“Mai pen rai, and went right back to war.”
I had to laugh as “Mai pen rai,” is the universal Thai expression for “no biggie, or “no worries.” It used to drive my mother nuts when the little Thai butterflies, as she called them, would be waving their hands out their car windows, drying their fingernail polish, then giving you a big smile as they cut you off, and exclaim in beautiful singsong, “Mai pen rai, Mai pen rai, madam!”
This banter continued till about 5 AM, and I asked her if she wanted to sleep for a couple of hours and then I would get her a samlor home. So we did, just as if we were a normal couple.
At 7:30, I instructed our gardener to run down to the Main Street, to fetch her a cab, I gave her a generous tip and sent her on her way. When I came back in, the maid was looking at me with a knowing smile. I pointed upstairs, and said, “Madam,” and shook my head. She nodded and that was the end of it.
I had a rinky-dink little portable reel to reel recorder, on which I had taped some of our evening. Great fun to listen to afterwards. I even played it for a couple of my college buddies when we were in Frankfurt, on our way back stateside. They thought it was outlandish and hilarious—unfortunately that player is long gone.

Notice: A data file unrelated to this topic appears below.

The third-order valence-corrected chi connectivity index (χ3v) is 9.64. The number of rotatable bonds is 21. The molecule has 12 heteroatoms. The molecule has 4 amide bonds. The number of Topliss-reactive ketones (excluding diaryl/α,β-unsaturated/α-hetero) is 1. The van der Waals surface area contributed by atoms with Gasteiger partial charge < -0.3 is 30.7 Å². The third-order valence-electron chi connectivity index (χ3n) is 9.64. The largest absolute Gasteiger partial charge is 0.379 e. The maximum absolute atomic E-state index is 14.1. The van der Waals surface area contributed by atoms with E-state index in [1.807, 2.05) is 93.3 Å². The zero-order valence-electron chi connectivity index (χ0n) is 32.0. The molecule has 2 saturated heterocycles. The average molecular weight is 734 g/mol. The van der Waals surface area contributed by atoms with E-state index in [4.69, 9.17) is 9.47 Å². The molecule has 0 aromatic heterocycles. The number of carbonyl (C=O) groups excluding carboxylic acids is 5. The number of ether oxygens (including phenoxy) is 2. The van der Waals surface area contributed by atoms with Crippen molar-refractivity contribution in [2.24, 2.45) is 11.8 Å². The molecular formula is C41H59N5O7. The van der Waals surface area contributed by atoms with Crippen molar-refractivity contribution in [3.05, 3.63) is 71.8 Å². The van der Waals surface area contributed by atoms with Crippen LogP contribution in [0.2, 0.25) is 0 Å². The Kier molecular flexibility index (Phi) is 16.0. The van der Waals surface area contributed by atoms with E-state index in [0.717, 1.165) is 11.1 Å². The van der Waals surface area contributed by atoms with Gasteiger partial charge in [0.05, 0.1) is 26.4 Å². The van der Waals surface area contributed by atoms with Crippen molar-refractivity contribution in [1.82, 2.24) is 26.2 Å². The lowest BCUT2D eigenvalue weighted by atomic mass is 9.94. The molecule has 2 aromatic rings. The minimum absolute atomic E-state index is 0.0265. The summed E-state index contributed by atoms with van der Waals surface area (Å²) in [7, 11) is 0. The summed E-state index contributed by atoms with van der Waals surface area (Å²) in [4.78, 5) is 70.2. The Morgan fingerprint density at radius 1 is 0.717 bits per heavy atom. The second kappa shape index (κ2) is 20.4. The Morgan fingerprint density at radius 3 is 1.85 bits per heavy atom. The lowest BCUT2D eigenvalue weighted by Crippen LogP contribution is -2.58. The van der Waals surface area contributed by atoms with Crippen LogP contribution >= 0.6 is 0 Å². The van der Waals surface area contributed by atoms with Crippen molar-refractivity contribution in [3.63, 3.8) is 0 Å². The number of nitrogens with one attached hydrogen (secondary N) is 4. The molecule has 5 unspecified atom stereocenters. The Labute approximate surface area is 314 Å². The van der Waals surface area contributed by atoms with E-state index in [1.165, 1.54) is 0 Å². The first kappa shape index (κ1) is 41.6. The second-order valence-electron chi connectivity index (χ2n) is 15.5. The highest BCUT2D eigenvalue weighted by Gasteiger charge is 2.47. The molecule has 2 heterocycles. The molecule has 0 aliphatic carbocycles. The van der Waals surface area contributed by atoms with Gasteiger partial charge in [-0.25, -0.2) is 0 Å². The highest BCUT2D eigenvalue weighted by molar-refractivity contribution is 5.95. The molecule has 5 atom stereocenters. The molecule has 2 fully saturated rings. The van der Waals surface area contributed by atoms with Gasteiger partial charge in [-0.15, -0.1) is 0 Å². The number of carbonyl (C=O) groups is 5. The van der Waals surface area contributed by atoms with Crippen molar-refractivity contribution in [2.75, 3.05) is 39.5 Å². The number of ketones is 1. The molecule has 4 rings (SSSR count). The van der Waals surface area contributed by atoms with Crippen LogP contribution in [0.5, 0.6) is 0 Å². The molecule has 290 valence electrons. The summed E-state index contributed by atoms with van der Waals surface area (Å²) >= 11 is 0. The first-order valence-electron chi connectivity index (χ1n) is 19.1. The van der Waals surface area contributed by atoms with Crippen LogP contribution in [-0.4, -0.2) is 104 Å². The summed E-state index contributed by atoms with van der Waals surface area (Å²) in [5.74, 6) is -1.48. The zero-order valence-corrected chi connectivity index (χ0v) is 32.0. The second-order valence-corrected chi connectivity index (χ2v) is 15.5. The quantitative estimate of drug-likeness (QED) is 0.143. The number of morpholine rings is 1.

I don’t remember if we had sex that night, and I never went back to another Thai brothel, but I will always remember that night with my new-found friend, a Thai whore. I still don’t know why I did it. Maybe there is a latent sociologist lurking inside me somewhere. I do know I wanted to get to know her beyond the confines of a brothel. Sometimes I wonder what she thought of this still wet-behind-the-ears college kid paying for a night of her service and taking her back to his own home and bedroom, and spending the night just socializing and treating her like a human being. I have also fantasized about going back to Bangkok and trying to find her, but that idea is probably a non-starter.
I have only shared this with one other living soul, and now you guys, so this book, Thai Whores and Loony Bins, will definitely be my coming out party.